The balance between maneuverability and stability was successfully enhanced by optimizing the proportion between disk stiffness and rim stiffness. In addition, the amount of additional wheel reinforcement necessary to achieve the objective of enhanced balance between maneuverability and stability was successfully minimized. The substance of the report follows.
Atsushi Hirano
Wheel Concepts for Extending the Range of Battery-EVs and Upgrading the Premium Wheel Design
The transformation from vehicles with combustion engines to electric drives influences the wheel development of OEMs. This paper shows how the “optimal compromise” between engineering, design and cost is changing due to the relatively heavy batteries and the recuperation possibility of kinetic energy.
Higher wheel loads and significantly higher aerodynamic demands also change the design of the wheels. However, since wheels are one of the most important design elements of a vehicle, it is necessary to develop concepts to make these wheels more attractive without significantly increasing the wheel weights.
Visible genuine alloy, in which the machining process may also be visible, e.g. in the case of polished wheels, still stands for high-priced wheels. Bright machined casting-wheels with good aerodynamic properties are usually extremely heavy. Therefore, plastic panels are increasingly being used, which are either screwed, glued, or clamped. With panels made of formed aluminum sheets, which are back injected with plastic, one comes a good step closer to this goal. However, the forming possibilities and the surface design are very limited, since aluminum sheets tend to crack during forming in the case of large deformations.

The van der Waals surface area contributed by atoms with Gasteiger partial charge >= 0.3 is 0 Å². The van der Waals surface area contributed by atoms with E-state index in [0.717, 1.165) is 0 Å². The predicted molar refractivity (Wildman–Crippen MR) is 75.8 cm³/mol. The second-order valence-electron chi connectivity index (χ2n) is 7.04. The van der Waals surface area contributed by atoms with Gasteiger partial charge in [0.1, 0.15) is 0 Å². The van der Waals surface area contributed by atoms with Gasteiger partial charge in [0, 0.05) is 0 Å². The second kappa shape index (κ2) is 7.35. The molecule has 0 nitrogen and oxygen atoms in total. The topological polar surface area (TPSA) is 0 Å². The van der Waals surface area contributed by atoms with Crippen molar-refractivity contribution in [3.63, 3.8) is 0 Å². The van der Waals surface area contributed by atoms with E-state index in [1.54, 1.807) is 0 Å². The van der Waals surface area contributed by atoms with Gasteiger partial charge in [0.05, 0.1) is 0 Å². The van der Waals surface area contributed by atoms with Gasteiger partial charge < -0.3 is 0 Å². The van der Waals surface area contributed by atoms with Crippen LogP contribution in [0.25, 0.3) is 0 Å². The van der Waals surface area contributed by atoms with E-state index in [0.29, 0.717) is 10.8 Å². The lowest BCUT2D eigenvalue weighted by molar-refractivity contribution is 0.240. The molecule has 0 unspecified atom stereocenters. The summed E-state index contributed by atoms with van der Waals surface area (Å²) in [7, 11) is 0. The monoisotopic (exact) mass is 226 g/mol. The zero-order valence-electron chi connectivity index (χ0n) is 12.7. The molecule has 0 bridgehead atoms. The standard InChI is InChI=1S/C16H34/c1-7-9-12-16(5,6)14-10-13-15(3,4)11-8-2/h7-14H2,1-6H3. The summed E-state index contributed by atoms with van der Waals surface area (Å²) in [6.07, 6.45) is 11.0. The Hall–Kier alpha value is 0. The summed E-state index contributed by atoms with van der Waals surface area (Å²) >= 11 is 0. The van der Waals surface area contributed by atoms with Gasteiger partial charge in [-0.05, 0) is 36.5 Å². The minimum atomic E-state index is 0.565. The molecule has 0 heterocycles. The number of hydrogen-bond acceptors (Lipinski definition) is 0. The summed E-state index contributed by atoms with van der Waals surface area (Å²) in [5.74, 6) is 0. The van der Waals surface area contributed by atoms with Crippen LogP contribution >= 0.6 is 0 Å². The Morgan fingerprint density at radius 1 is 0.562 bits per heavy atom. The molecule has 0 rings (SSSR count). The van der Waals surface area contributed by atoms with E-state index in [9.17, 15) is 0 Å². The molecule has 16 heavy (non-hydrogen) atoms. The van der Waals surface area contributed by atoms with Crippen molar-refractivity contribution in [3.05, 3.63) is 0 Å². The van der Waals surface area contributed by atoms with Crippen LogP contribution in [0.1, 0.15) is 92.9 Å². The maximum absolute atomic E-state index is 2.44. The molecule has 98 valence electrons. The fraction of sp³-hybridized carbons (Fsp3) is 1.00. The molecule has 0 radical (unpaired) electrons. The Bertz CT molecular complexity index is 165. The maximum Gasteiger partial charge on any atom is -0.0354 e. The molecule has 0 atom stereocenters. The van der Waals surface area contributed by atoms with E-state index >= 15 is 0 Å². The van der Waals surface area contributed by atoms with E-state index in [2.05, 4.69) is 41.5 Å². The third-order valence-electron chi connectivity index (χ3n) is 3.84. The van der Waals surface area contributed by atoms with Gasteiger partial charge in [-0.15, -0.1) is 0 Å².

The company Ulbrichts GmbH in Austria has developed a process that uses generic alloy with extremely precisely manufactured wheel panels with real alloy in such a way that they are no longer distinguishable from classically mechanically manufactured parts. As a result, high-quality, acceptable priced, lightweight wheels can be produced. At the end wheels with this panels fulfill the highest requirements for premium OEMs and contribute significantly to increasing the range of electric vehicles.
Günter Leister, Georg Scharpenack
Tire Performance Optimization Using Intercoupled T.R.I.C.K., ThermoRIDE and WeaRIDE Physical Models
Vehicle performance enhancement is one of the thorniest challenges that motorsport teams and car manufacturers face every day. In order to optimize the car dynamic behavior, it is fundamental to make tires work in temperature, pressure and setup conditions which can let them exhibit their maximum potential. For this reason, in recent years, great efforts have been made towards both indoor and outdoor novel tire characterization methodologies and increasingly complex mathematical models able to reproduce the tire physical behavior, accounting for all the interlinked physical phenomena involved.
In the presented work three different physical models, developed by the UniNa research group and its spin-off MegaRide, are coupled within a co-simulation framework, allowing to investigate the tire performance sensitivities and to optimize the vehicle behavior in the widest possible range of tire working conditions.